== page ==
Apr 24 2009

Glenn Greenwald on torture, Rose Aguilar on tent cities


Download MP3 This week on CounterSpin: While it’s pretty clear that Bush-era torture occurred, and that U.S. and international treaties oblige the U.S. to investigate, the hot media discussion centers not on when investigations will begin, but on whether President Barack Obama—not the Justice Department—thinks they should go forward. We’ll talk to Glenn Greenwald of Salon.com about the torture story. Also on CounterSpin today: Media are flocking to so-called tent cities to try and put a human face on the recession and housing crisis. That sounds laudable, but are the media getting the story wrong? We’ll talk to journalist Rose […]

Feb 01 2009

The Recession and the “Deserving Poor”

Poverty finally on media radar—but only when it hits the middle class

Poverty finally on media radar—but only when it hits the middle classAs the economy crumbles, issues of poverty and economic need have begun to make more frequent appearances in the news media. From October through December 2008, for example, the three nightly TV news shows ran 20 stories—about one every four or five days—addressing poverty or related issues such as homelessness or food stamps. A previous FAIR study of nightly news coverage (Extra!, 9-10/07), by comparison, found an average of one poverty story on the evening news every three weeks. More coverage, though, does not necessarily mean better coverage. And […]

Oct 23 2007

USA Today’s SCHIP Favor

Paper's misleading poll boosts White House veto

Paper’s misleading poll boosts White House vetoThe White House veto of a Congressional plan to expand the SCHIP children’s health care program seemed to run against public opinion, which squarely supports the measure. But USA Today conducted a misleading poll that assisted the Bush administration’s efforts to portray the veto as an effort to help poor children. On October 16, the paper ran a story headlined “Poll: Mixed Feelings on Kids’ Healthcare Program,” which declared that “slim majorities” support White House arguments that are “at the core of the president’s opposition to the expansion.” Most importantly, majorities apparently “agree with […]

Sep 01 2007

The Poor Will Always Be With Us–Just Not on the TV News

FAIR Study

FAIR StudyThe PDF version of the study is available here. According to the most recent U.S. Census Bureau data, 37 million Americans—one in eight—lived below the federal poverty line in 2005, defined as an annual income of $19,971 for a family of four. Yet poverty touches a far greater share of the population over the course of their lives: A 1997 study by University of Michigan economist Rebecca Blank found that one-third of all U.S. residents will experience government-defined poverty within a 13-year period. The poorest age group is children, with more than one in six living in official poverty […]

Aug 27 2007


Poverty or Pop Star: What's More Newsworthy?

Poverty or Pop Star: What’s More Newsworthy?When Hurricane Katrina devastated poor communities in New Orleans two years ago today, the media pledged to pay attention to the plight of the poor. Can you guess how newsworthy the major TV networks thought poverty was the year Katrina hit, compared to, say, the legal ordeals of millionaire pop star Michael Jackson? Or which of the major three networks aired the most stories on poverty, and which ran the least? Click here to record your guess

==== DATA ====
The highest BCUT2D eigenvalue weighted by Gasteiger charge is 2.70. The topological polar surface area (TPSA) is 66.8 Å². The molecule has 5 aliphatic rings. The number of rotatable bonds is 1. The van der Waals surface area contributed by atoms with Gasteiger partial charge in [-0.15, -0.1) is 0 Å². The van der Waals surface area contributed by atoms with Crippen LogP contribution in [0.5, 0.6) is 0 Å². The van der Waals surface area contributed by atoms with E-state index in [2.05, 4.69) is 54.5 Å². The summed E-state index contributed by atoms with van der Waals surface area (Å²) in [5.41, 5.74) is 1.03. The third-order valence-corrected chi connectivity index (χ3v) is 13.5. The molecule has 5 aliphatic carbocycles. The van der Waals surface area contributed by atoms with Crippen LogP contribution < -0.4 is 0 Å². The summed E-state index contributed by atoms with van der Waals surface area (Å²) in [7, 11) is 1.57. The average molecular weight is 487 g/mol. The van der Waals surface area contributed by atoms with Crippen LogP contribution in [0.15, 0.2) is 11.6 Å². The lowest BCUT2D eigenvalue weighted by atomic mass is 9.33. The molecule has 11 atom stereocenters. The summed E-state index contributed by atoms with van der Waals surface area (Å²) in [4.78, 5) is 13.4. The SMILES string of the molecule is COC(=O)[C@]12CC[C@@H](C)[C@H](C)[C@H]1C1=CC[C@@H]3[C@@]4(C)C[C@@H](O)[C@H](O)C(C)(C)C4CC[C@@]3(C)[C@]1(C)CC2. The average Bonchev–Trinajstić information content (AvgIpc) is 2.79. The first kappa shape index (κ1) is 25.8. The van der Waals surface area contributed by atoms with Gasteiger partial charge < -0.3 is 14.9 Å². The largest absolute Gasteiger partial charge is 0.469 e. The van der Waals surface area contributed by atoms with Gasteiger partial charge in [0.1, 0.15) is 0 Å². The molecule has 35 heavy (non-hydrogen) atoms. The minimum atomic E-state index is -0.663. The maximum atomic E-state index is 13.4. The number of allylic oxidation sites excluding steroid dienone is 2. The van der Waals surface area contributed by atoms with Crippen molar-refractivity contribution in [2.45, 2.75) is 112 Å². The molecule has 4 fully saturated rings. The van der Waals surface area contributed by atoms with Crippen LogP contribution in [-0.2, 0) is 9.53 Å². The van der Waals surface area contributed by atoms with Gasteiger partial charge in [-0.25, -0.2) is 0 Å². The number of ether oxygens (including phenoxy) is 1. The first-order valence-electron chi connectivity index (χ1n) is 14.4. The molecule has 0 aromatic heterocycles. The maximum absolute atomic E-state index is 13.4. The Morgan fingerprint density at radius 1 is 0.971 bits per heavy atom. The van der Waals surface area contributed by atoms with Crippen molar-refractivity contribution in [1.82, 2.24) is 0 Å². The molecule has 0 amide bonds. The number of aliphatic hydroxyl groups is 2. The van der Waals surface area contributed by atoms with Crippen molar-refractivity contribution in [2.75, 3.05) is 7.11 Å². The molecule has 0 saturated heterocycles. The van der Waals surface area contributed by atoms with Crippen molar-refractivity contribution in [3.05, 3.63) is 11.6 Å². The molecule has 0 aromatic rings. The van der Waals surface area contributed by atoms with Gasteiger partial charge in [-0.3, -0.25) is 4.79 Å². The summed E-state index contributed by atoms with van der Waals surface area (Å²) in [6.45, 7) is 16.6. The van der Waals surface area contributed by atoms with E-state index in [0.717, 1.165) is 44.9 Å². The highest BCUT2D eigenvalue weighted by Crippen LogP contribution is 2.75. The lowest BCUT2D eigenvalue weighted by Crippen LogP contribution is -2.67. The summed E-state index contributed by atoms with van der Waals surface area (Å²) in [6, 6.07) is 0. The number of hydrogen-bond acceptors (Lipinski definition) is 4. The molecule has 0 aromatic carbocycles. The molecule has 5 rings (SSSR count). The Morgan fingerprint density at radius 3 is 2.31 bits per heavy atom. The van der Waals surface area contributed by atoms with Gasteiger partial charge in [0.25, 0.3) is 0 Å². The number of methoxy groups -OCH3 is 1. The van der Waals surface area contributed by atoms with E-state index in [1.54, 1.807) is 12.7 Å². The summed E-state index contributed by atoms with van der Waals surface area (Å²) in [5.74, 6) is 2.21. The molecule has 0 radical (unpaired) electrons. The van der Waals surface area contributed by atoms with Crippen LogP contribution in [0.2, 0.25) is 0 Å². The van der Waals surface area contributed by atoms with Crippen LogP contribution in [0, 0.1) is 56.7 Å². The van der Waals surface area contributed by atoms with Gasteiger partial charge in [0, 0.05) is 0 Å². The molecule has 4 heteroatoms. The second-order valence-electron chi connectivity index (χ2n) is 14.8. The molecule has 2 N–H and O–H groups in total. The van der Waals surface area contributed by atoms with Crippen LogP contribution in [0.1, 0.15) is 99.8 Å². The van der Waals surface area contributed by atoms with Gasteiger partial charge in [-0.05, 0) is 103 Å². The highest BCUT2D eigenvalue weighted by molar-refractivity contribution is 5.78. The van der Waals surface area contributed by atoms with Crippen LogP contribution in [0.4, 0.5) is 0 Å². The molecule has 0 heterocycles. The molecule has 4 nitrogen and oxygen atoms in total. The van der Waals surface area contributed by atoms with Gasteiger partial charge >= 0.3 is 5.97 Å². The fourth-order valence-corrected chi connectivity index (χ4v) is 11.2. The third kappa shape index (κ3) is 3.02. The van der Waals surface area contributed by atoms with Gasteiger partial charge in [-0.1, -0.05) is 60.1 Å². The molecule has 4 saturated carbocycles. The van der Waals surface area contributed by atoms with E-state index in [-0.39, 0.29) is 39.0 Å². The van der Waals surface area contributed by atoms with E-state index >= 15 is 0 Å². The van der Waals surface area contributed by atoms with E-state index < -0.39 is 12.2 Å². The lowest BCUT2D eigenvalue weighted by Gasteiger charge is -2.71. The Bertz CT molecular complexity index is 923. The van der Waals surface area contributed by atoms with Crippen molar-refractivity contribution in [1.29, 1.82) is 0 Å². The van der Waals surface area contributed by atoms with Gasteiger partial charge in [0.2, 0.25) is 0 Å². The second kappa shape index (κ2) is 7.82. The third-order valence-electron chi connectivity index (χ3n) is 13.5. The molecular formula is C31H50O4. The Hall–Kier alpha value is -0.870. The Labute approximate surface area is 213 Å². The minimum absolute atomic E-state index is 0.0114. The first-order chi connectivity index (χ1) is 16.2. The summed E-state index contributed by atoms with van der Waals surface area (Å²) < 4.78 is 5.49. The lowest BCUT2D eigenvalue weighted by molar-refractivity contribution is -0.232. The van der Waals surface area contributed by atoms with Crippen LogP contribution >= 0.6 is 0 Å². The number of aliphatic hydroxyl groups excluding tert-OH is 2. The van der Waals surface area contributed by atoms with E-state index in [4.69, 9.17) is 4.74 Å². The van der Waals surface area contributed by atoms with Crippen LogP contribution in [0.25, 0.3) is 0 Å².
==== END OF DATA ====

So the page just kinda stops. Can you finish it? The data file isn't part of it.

Jan 05 2007

Best of CounterSpin 2006


Download MP3 On this special Best of CounterSpin, program we look back over some of what was news for the mainstream media in 2006—and some of what wasn’t news, but should’ve been. Our guests this year included a range of activists, researchers and journalists—all of whom had an angle on events that we thought worth hearing and, more often than not, one you weren’t hearing many other places. Whether the issue was medicare or immigration, Wal-Mart or welfare policy, each in his or her way reminded us of the need to see beyond the narrow, often distorted dialog provided by […]

Dec 01 2006

The Smell of Success

After 10 years of 'welfare reform,' ignoring the human impact

After 10 years of ‘welfare reform,’ ignoring the human impactIn August, the federal Temporary Assistance to Needy Families program—popularly known as “welfare reform”—turned 10 years old, sparking a rash of articles looking back on how the new law’s emphasis on time limits and “work activities” requirements has fared. But even with recent figures showing poverty on the rise, by and large news media treated the program as an unquestioned success. Defining what exactly constitutes “success” when it comes to welfare policy has long thrown reporters. TANF was originally sold as a program that would get people off welfare and into […]

Nov 01 2006

Wrong Numbers

Distorting Venezuela’s record on poverty

Distorting Venezuela’s record on povertyOne charge that U.S. media have hurled at Venezuelan President Hugo Chávez—that poverty has worsened under his administration—seems tailored to alienate the populist leader from his natural supporters. Isn’t Chávez a leftist? Aren’t his policies pro-poor? progressives may wonder. What about all that oil wealth? Is this really true? No, it’s not. But that doesn’t stop the media from printing misinformation about poverty in Venezuela. It isn’t that opinion writers and editorial editors used false statistics or made errors in their calculations—in most cases, they used the Venezuelan government’s own statistics, as many editorials pointed out. […]